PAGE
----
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No. 166 [from The Spectator]
by [?]

No. 166. Monday, September 10, 1711.

‘… Quod nec Jovis ira, nec ignis,
Nec poterit ferrum, nec edax abolere vetustas.’

Ovid.

Aristotle tells us that the World is a Copy or Transcript of those Ideas which are in the Mind of the first Being, and that those Ideas, which are in the Mind of Man, are a Transcript of the World: To this we may add, that Words are the Transcript of those Ideas which are in the Mind of Man, and that Writing or Printing are the Transcript of words.

As the Supreme Being has expressed, and as it were printed his Ideas in the Creation, Men express their Ideas in Books, which by this great Invention of these latter Ages may last as long as the Sun and Moon, and perish only in the general Wreck of Nature. Thus Cowley in his Poem on the Resurrection, mentioning the Destruction of the Universe, has those admirable Lines.

‘Now all the wide extended Sky,
And all th’ harmonious Worlds on high,
And Virgil’s sacred Work shall die.’

There is no other Method of fixing those Thoughts which arise and disappear in the Mind of Man, and transmitting them to the last Periods of Time; no other Method of giving a Permanency to our Ideas, and preserving the Knowledge of any particular Person, when his Body is mixed with the common Mass of Matter, and his Soul retired into the World of Spirits. Books are the Legacies that a great Genius leaves to Mankind, which are delivered down from Generation to Generation, as Presents to the Posterity of those who are yet unborn.

All other Arts of perpetuating our Ideas continue but a short Time: Statues can last but a few Thousands of Years, Edifices fewer, and Colours still fewer than Edifices. Michael Angelo, Fontana, and Raphael, will hereafter be what Phidias, Vitruvius, and Apelles are at present; the Names of great Statuaries, Architects and Painters, whose Works are lost. The several Arts are expressed in mouldring Materials: Nature sinks under them, and is not able to support the Ideas which are imprest upon it.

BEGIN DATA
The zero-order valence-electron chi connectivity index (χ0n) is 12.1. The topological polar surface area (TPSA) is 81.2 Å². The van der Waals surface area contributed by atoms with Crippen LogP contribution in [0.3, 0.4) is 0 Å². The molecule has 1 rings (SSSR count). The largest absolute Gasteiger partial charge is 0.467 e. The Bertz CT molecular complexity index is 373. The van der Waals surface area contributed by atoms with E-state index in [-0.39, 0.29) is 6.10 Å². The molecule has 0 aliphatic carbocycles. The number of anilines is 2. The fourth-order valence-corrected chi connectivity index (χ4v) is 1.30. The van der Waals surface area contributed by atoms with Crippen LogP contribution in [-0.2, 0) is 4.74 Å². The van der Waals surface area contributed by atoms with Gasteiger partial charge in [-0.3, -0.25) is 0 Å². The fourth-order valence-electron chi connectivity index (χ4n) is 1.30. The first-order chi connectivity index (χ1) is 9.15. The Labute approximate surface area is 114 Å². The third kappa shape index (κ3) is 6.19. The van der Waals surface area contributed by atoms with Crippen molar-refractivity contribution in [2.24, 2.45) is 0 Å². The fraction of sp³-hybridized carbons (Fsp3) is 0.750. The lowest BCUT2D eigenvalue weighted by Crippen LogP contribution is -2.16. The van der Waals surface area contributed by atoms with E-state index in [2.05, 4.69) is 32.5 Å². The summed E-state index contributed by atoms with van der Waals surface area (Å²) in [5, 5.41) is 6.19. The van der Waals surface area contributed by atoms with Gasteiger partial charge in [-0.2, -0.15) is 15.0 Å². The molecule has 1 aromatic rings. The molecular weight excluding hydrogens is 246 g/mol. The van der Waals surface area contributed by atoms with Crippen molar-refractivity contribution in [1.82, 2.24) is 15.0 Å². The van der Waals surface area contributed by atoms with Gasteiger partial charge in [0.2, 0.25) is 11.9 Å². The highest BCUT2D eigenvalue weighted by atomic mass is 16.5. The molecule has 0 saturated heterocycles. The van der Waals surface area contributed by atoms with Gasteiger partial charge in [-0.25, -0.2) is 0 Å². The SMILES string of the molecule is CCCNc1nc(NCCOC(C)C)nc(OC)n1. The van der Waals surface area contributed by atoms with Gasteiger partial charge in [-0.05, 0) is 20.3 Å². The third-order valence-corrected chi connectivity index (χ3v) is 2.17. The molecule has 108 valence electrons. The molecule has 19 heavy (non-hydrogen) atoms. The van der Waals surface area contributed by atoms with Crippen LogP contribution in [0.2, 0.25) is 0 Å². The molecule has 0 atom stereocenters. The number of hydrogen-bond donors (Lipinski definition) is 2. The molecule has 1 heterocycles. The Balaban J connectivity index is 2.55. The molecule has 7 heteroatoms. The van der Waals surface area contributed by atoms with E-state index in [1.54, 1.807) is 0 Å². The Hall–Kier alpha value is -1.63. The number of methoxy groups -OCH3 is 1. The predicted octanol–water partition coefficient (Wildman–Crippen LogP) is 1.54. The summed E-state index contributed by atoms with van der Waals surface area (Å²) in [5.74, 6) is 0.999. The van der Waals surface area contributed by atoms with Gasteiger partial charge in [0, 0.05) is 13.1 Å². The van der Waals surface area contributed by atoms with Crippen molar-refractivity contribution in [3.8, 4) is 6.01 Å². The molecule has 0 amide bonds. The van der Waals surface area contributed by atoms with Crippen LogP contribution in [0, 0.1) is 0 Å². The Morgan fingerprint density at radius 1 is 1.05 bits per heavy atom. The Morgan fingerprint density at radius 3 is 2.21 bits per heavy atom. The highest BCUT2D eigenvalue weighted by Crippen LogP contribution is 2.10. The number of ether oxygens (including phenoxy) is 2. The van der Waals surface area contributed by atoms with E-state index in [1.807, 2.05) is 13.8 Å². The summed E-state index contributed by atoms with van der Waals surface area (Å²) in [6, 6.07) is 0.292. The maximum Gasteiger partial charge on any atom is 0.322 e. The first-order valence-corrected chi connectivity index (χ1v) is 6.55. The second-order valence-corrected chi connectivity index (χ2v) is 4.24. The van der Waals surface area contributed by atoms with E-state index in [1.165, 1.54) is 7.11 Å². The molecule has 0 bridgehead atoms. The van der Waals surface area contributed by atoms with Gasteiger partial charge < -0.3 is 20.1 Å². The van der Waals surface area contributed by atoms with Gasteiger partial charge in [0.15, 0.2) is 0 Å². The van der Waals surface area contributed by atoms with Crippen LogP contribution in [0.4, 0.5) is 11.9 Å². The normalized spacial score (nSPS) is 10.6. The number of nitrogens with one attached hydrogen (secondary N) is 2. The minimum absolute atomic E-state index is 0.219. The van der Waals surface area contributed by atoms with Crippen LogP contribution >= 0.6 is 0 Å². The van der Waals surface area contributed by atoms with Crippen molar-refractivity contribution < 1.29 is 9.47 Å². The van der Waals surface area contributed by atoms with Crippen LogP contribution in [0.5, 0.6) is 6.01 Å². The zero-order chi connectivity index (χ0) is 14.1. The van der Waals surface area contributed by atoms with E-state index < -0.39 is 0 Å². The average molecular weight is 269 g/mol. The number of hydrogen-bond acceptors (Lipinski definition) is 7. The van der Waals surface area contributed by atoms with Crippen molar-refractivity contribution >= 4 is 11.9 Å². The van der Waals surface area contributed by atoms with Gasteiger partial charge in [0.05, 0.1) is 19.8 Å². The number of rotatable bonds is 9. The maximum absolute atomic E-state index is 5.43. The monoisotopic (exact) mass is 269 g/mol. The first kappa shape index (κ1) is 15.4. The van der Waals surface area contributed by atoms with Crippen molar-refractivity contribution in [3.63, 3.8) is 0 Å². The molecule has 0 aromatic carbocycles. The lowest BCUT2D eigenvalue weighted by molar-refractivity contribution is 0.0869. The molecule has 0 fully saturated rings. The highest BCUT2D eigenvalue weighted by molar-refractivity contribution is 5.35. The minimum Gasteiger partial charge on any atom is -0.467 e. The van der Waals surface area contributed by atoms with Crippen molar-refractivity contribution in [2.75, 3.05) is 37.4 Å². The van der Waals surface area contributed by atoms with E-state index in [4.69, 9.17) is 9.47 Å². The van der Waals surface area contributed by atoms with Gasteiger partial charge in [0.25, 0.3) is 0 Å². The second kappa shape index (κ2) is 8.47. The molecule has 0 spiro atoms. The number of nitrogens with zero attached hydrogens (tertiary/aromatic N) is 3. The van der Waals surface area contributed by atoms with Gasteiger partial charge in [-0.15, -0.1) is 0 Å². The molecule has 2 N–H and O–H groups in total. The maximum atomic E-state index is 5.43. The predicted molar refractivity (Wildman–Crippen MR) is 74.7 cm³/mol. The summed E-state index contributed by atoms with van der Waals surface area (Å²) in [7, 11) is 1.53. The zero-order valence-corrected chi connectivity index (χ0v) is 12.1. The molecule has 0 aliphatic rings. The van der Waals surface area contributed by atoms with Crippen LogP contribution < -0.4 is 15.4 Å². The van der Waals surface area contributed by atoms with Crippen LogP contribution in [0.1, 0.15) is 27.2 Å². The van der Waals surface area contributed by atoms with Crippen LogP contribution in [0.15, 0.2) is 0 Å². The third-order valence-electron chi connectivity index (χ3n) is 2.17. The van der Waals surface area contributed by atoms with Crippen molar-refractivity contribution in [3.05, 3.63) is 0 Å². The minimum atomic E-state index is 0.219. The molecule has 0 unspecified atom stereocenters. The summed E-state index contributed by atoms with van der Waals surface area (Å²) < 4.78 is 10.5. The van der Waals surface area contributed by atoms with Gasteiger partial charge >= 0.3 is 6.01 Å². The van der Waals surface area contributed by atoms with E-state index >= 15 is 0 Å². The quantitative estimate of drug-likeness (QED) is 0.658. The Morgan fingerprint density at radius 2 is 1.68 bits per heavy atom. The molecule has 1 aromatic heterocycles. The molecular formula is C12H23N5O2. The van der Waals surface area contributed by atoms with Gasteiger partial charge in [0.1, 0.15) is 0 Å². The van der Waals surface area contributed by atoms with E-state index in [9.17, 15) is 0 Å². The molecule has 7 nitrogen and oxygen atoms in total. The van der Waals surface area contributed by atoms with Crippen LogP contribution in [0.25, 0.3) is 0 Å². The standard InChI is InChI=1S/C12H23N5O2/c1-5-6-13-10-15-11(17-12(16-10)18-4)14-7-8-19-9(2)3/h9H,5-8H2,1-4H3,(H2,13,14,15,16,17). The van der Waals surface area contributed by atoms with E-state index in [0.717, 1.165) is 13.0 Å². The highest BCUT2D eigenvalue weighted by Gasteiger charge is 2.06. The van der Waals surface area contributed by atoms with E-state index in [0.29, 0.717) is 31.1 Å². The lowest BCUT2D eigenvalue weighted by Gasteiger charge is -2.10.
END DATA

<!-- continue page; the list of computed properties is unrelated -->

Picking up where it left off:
The Circumstance which gives Authors an Advantage above all these great Masters, is this, that they can multiply their Originals; or rather can make Copies of their Works, to what Number they please, which shall be as valuable as the Originals themselves. This gives a great Author something like a Prospect of Eternity, but at the same time deprives him of those other Advantages which Artists meet with. The Artist finds greater Returns in Profit, as the Author in Fame. What an Inestimable Price would a Virgil or a Homer, a Cicero or an Aristotle bear, were their Works like a Statue, a Building, or a Picture, to be confined only in one Place and made the Property of a single Person?

If Writings are thus durable, and may pass from Age to Age throughout the whole Course of Time, how careful should an Author be of committing any thing to Print that may corrupt Posterity, and poison the Minds of Men with Vice and Error? Writers of great Talents, who employ their Parts in propagating Immorality, and seasoning vicious Sentiments with Wit and Humour, are to be looked upon as the Pests of Society, and the Enemies of Mankind: They leave Books behind them (as it is said of those who die in Distempers which breed an Ill-will towards their own Species) to scatter Infection and destroy their Posterity. They act the Counterparts of a Confucius or a Socrates; and seem to have been sent into the World to deprave human Nature, and sink it into the Condition of Brutality.

I have seen some Roman-Catholick Authors, who tell us that vicious Writers continue in Purgatory so long as the Influence of their Writings continues upon Posterity: For Purgatory, say they, is nothing else but a cleansing us of our Sins, which cannot be said to be done away, so long as they continue to operate and corrupt Mankind. The vicious Author, say they, sins after Death, and so long as he continues to sin, so long must he expect to be punished. Tho’ the Roman Catholick Notion of Purgatory be indeed very ridiculous, one cannot but think that if the Soul after Death has any Knowledge of what passes in this World, that of an immoral Writer would receive much more Regret from the Sense of corrupting, than Satisfaction from the Thought of pleasing his surviving Admirers.